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Fishermen discover fish over 24 ft long trapped in nets

Fishermen discover fish over 24 ft long trapped in nets

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The Buccament Bay beach, more popularly known for yielding vast amounts of the tiny “tri tri” fish, was this week the final resting place of one of the largest fish ever seen in the area.

When fisherman Verrol Adams went out to sea on Wednesday morning to retrieve his fishing net that had been set the night before,{{more}} he discovered the creature, later identified to be a basking shark, trapped and dead.

Adams told SEARCHLIGHT that he had placed his net in the sea just off the shoreline of the Buccament Bay Resort, some time after 6 p.m. on Tuesday. He said that when he and his fishing partner went out early the following morning to retrieve the net, they got the surprise of their lives.

‘I was standing on my fishing boat pulling up the line; it was heavy, but coming up,” Adams said of what was the beginning of the unforgettable experience.

“When I look down and I see the tail, I know it was a shark, and then I look back and I see the thing it stretch past my boat, that is when I realize how big the thing is.”

Adam’s fishing boat measures about eight feet long; the shark was officially measured at 24.5 feet long.

The veteran fisherman said that it was at this point that he and his sidekick called for other fishermen who were also out at sea, to help them pull the beast to shore.

Several attempts to do so proved futile.

The presence of the huge shark brought out curious onlookers from the community and surrounding areas, and initially sparked rumours that a whale had been caught.

Many people came out seeking photographs of the creature.

Fisheries officials, who later came on the scene, confirmed that the shark was a basking shark, not common to these waters.

According to Wikipedia, the free encyclopaedia, the basking shark is the second-largest living fish, after the whale shark, and one of three plankton-eating sharks.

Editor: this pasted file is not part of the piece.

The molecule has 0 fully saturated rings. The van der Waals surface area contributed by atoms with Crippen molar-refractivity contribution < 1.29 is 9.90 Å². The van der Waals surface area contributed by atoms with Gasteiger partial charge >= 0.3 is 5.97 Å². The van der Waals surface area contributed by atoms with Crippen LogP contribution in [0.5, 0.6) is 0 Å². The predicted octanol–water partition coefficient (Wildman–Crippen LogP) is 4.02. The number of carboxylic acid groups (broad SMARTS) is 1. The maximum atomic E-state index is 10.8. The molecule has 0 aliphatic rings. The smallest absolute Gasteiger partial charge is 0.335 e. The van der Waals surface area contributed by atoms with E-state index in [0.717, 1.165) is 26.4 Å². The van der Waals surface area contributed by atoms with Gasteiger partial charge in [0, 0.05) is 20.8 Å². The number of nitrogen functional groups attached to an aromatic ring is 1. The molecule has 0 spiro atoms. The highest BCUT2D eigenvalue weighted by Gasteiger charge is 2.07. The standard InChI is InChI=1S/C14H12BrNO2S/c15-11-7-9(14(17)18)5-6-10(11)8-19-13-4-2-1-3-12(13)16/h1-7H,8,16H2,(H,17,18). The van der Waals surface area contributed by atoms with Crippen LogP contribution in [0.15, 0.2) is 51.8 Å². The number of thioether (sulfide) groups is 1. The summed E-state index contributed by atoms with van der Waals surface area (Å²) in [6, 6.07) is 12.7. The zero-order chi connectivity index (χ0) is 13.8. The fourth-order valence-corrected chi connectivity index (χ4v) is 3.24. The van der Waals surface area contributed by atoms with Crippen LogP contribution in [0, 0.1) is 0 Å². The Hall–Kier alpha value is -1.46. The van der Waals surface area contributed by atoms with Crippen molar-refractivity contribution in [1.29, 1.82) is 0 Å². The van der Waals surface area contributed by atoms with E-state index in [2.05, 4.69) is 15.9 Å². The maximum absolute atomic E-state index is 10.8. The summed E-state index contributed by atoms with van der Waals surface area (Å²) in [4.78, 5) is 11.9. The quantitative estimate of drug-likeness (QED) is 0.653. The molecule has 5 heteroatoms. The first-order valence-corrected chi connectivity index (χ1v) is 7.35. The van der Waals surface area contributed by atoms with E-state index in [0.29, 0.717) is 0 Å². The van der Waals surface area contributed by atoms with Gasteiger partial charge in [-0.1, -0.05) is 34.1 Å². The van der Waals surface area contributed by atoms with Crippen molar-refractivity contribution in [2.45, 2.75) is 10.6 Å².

The sharks have very small but sharp teeth, and catch and eat their food by filtering zooplankton, small fish, and invertebrates from up to 2,000 short tons. They feed at or close to the surface with their mouths wide open and gill rakers erect.

The basking shark is not known to be aggressive and the fish are not known to be a threat to humans.

Chief fisheries officer Jennifer Cruickshank-Howard told SEARCHLIGHT, after inspection by a fisheries officer, that the shark was deemed edible, but the villagers were advised against doing so.

She explained that because the time and cause of death of the shark could not be determined, it was not wise to use the fish as food.

Cruickshank-Howard also indicated that the ammonia content in the blood of the fish gave the animal’s meat a particular unpleasant odour.

The chief said that it was not possible to say why the giant shark was in these waters, or if others were around.

Meanwhile Adams, who indicated that he did not have any problems with the advice given by the fisheries department, said that his encounter this week would not deter him from going to sea.

His biggest concern is the loss of his fishing net.

“I don’t have a problem going in the water again, but as you can see the “chammel” nah good again.”(JJ)

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